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Cup Bins

Cup bins are a visually appropriate way to encourage recycling. It is easy to promote environmentally careful habits when there is the minimum of fuss involved. Cup bins make plastic cup recycling straightforward. Water dispenser areas can become untidy and create a bad impression, especially in a high-volume area, but even in small offices or waiting rooms, used cups tend to build up fast and may begin to clutter the area. The answer is to avoid messy, overfilled bins and mixed waste by positioning cup bins at strategic points ensuring the maximum recycling of used plastic.
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Drink Container Disposal: Buying Guide

In a dedicated cup bin, the collection of plastic cups is neatly done in such a way that your refuse takes up around 75 per cent less space than it would when using a conventional bin.

In a high-traffic environment near water dispensers, a cup bin with a large capacity is recommended. In this instance, a cup bin such as the neat and unobtrusive multi-mouth collector would be best, as it can hold over a thousand cups, which means there is no need for repeated emptying - you will be spared the headache of an overflowing, unsightly receptacle. What is more, recycling will be streamlined and effortless. Inside, within the refuse sack, it has inner tubes for each opening to guide the cups into place so that they are stored efficiently. To make it manageable, the design includes two carry handles.

Because of the inner stacking tubes, it is important not to mix other plastic waste into the cup bin, or to add cans and glass. If cans, glass bottles and plastic bottles are being discarded in a nearby area, dedicated receptacles should be in place, with clear signage to this effect. It should be noted that these cup bins are not intended for coffee cup collection since they are often made of composite materials, which are tricky to recycle.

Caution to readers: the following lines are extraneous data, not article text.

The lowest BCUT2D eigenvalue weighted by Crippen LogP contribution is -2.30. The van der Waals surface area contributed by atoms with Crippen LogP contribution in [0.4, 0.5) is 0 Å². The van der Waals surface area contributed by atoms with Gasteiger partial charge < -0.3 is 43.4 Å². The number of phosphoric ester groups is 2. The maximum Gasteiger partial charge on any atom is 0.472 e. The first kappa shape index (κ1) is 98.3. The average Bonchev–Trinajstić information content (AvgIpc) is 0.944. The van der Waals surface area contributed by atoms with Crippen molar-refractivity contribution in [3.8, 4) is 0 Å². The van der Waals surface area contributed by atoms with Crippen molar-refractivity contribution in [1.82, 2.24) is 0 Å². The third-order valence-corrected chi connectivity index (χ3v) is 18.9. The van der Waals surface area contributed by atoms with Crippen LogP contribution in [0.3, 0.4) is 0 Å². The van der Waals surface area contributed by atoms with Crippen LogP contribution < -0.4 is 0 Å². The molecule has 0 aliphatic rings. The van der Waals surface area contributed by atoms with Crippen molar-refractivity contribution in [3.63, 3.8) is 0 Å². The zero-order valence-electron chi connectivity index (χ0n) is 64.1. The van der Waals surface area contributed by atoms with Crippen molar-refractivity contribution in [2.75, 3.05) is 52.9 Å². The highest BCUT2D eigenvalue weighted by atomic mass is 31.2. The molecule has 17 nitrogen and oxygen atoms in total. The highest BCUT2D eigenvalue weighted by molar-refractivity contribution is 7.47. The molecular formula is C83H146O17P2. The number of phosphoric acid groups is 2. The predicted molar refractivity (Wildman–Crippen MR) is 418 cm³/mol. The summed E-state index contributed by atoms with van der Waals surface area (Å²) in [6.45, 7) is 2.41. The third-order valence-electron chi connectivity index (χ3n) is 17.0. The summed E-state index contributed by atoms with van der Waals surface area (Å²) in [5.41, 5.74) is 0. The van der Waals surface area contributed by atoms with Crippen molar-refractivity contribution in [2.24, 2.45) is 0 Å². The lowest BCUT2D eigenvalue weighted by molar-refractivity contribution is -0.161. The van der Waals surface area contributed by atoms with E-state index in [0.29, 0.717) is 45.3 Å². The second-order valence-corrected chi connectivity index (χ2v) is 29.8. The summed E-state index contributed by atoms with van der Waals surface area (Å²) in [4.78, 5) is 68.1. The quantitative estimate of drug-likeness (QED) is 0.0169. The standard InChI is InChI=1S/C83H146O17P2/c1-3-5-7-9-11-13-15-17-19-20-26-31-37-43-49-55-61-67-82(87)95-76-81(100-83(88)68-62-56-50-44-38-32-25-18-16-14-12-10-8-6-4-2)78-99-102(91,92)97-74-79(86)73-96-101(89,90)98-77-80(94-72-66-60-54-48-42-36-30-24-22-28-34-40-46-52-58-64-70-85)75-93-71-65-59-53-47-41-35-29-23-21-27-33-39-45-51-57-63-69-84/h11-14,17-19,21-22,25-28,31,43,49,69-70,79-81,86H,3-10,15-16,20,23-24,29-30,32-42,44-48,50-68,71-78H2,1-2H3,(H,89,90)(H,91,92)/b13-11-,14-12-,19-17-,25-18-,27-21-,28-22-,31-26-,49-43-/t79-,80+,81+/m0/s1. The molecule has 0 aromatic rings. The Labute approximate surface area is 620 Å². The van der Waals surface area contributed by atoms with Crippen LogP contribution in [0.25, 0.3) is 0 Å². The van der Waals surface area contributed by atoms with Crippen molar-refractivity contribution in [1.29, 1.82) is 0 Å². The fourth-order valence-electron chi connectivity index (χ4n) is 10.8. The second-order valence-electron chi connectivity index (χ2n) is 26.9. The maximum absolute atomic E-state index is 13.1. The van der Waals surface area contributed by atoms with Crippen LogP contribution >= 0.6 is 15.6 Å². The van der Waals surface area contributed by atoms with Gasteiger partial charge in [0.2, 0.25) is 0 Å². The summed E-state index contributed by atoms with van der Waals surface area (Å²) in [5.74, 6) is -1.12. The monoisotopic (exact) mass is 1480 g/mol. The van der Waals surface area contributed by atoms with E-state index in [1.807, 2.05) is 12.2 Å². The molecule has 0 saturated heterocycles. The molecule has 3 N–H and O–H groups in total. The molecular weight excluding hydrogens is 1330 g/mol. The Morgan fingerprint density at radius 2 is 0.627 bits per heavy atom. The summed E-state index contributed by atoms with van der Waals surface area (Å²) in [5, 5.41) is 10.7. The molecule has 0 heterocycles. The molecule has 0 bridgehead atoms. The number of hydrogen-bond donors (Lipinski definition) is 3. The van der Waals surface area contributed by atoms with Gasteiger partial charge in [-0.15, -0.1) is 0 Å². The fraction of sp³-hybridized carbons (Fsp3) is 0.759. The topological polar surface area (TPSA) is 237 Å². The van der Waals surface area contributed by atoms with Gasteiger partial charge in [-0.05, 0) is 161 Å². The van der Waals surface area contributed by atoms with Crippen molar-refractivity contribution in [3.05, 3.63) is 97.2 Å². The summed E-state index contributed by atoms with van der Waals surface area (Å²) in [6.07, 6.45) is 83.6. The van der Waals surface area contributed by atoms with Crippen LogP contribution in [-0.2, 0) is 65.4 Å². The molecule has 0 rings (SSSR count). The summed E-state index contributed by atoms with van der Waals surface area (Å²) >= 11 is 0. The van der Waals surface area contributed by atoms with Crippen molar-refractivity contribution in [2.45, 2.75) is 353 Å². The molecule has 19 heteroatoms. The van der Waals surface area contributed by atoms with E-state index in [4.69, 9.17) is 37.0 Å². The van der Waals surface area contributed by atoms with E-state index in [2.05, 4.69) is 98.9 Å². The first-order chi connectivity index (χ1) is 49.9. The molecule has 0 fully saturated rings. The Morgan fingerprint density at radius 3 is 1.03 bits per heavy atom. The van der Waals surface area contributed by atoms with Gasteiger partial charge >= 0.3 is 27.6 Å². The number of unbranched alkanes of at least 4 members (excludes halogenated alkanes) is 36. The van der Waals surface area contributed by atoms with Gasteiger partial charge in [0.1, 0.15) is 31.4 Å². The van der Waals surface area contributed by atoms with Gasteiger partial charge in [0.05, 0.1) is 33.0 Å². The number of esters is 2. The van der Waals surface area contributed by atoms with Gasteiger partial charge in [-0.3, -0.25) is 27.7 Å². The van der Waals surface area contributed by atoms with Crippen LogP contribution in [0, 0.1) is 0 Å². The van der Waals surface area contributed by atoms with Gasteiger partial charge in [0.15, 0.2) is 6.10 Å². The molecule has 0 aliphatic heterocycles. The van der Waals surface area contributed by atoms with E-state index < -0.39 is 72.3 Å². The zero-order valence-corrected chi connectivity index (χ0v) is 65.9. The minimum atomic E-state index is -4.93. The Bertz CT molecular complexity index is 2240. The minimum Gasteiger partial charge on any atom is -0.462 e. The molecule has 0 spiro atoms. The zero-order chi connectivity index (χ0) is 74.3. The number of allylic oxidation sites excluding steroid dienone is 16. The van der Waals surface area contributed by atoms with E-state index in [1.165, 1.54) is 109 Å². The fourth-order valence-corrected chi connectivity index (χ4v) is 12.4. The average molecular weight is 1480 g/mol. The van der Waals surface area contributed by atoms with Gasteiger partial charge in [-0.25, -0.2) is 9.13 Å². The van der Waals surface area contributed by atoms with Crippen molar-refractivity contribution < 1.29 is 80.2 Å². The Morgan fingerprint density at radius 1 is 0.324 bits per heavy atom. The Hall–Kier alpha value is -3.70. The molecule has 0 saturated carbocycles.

Recycle bins should be supplied with colour-coded lids and graphics to avoid confusion. An example of a recycling bin that you could line up for this purpose is the standard envirobin, which has coloured lid options for paper, cans, plastic bottles and plastic cups. The cup version features a reservoir in the centre to collect liquids. There are colour-coded options for plastic (in this case, bottles), and for cans, etc. If these options are within reach, you will be able to prevent frustration and non-compliance with regards to your cup bin.

If your requirements do not involve hundreds of disposals, the neat cup tray bin will be a suitable addition to your workspace. It features a three-hole receiver for the insertion of used cups. While the cup-shaped holes in the tray make the intended use rather obvious, it is possible to design your own label in a colour of your choice and with your text – for instance “Water Cups Only.” Place one in an optimal position so that people can conveniently dispose of plastic cups responsibly. The beauty of cup bins is that soiled cups are stacked tidily inside so that the minimum of space is used to store and move them, which will help reduce what otherwise tends to be a large volume of waste.